These Texan horses, which are not quite the mustangs of the prairies, are ridden with high-pommelled, wooden-stirruped Mexican saddles; and when a party of young people dashed by the hotel in the twilight, it was with a picturesqueness which the pig-skin of Anglo-Saxon civilization fails to impart to a man. But let me not give the impression of mere pleasure-taking on the part of these cavaliers; they were students at law or medicine, or they were young men of business recreating themselves after the close application of a day in town; by and by, when they were married, they would content themselves with their cigars and their newspapers, and leave others to ride with pretty girls in the dusk of the eyening, or chase the flying tennis-ball on the whitewashed lawn. Except perhaps at Newport, or the New York clubs, one sees few men of leisure with us, and the example of these few is not one to make the Republic pine for that leisure class which the Old World finds indispensable to its government and refinement. Women of leisure we certainly have; they distinguish and adorn us everywhere, advancing (as we understand) the standard of dress abroad, and absorbing and diffusing ideas of taste and culture at home. Wherever the pianoforte penetrates, lovely woman lifts her fingers from the needle, the broom-handle, and the washboard, and places them on its keys, never again to be restored to those odious implements; she finds that she has a mind, and she makes her husband or her father pay for it; she begins to have aims, to draw, to model, to decorate, to lecture, and to render herself self-supporting by every expensive device. This alone is enough to keep the men of her family busy, and to prevent the commonwealth from lapsing into decay; the civic virtues fall naturally to the care of the trained patriots who are “inside politics” . . .
I perceive too late that by an infrangible chain of reasoning I have been proving that we too are governed and refined by a leisure class, and that there is only the trifling difference of sex between the American and the European aristocracies. At the same time I have got rather far away from Lexington, where life seemed to be still very unambitious and old-fashioned. I wish I could say that it was cheap; but this is not the case in the suburbs of any of our Atlantic cities. House rent is certainly less, but the railroad fares and the expressman's charges go far to equalize that with the city rate; about Boston the suburban taxes are sometimes greater than the city taxes; provisions and service are a little costlier, and unless one conforms quite strictly to the local standard of simplicity, one is apt to live quite as expensively as in town. It would cost as much to live with the same ease in Lexington as in Boston; that is to say, a third more than in London. But one is not obliged to live with “ease” there, and he may live in comfort for a reasonable sum. It struck me that the place had studied convenience scientifically, and that in a modest way it was entirely sufficient to itself, with its good schools, its admirable library, its well-kept streets and roads; its sociable little line of railroad connecting it with the city by ten or twelve trains a day; its well-stocked provision stores, and its variety of other shops. There cannot be many more than a thousand people in the village, including the Irish hamlet by the railroad side; but it is lighted with gas, and they are talking of water-works. I dare say they will soon have drainage and malaria.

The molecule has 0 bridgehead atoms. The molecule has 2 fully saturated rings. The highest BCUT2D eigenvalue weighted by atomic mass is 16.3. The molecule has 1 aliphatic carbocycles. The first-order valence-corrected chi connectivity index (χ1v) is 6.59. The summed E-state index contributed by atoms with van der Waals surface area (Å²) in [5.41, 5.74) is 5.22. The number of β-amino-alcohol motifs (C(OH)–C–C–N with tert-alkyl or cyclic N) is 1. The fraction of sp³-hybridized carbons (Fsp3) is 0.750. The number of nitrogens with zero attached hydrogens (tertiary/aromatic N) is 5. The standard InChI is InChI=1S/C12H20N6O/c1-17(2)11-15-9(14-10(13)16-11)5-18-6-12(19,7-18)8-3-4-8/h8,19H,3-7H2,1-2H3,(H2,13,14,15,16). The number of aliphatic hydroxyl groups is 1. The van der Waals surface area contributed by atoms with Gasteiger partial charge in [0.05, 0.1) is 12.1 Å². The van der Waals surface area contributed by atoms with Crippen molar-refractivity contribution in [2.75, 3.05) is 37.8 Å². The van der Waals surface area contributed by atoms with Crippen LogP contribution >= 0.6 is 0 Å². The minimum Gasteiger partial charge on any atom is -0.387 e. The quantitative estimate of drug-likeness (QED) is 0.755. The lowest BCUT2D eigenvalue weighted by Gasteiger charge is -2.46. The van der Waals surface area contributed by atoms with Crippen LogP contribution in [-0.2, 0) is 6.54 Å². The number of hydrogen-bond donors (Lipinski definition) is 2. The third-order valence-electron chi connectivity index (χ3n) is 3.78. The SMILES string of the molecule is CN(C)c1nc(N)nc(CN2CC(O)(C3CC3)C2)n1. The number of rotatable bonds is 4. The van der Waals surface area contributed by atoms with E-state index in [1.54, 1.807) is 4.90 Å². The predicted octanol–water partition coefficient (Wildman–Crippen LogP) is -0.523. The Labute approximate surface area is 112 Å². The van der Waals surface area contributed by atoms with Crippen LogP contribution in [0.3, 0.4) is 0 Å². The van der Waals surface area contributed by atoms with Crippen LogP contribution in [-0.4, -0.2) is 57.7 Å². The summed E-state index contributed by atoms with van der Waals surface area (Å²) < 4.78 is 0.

The village of Lexington, however, is not one of those examples of rapid growth with which we like to astonish the world. I doubt if it can be more than twice as populous as when a hundred years ago it became the scene of the brief conflict which has made it memorable. Our hotel fronted the road along which the King's troops had marched in the twilight of the morning of April 19, 1775, and on which they retreated in the afternoon. The common where the encounter with the Provincials took place was but a minute's walk away, and with the relics of the library close at hand, we dwelt, as it were, in the midst of heroic memories. One pleasant forenoon, when the May had remitted its worst rigors, and nature was making the most, with birds and sunshine, of a respite from the east wind, we strolled up to the pretty green, and leaning upon the rail that encloses it, listened to the story of the fight from one who had all but been present in his careful and enthusiastic studies of its details.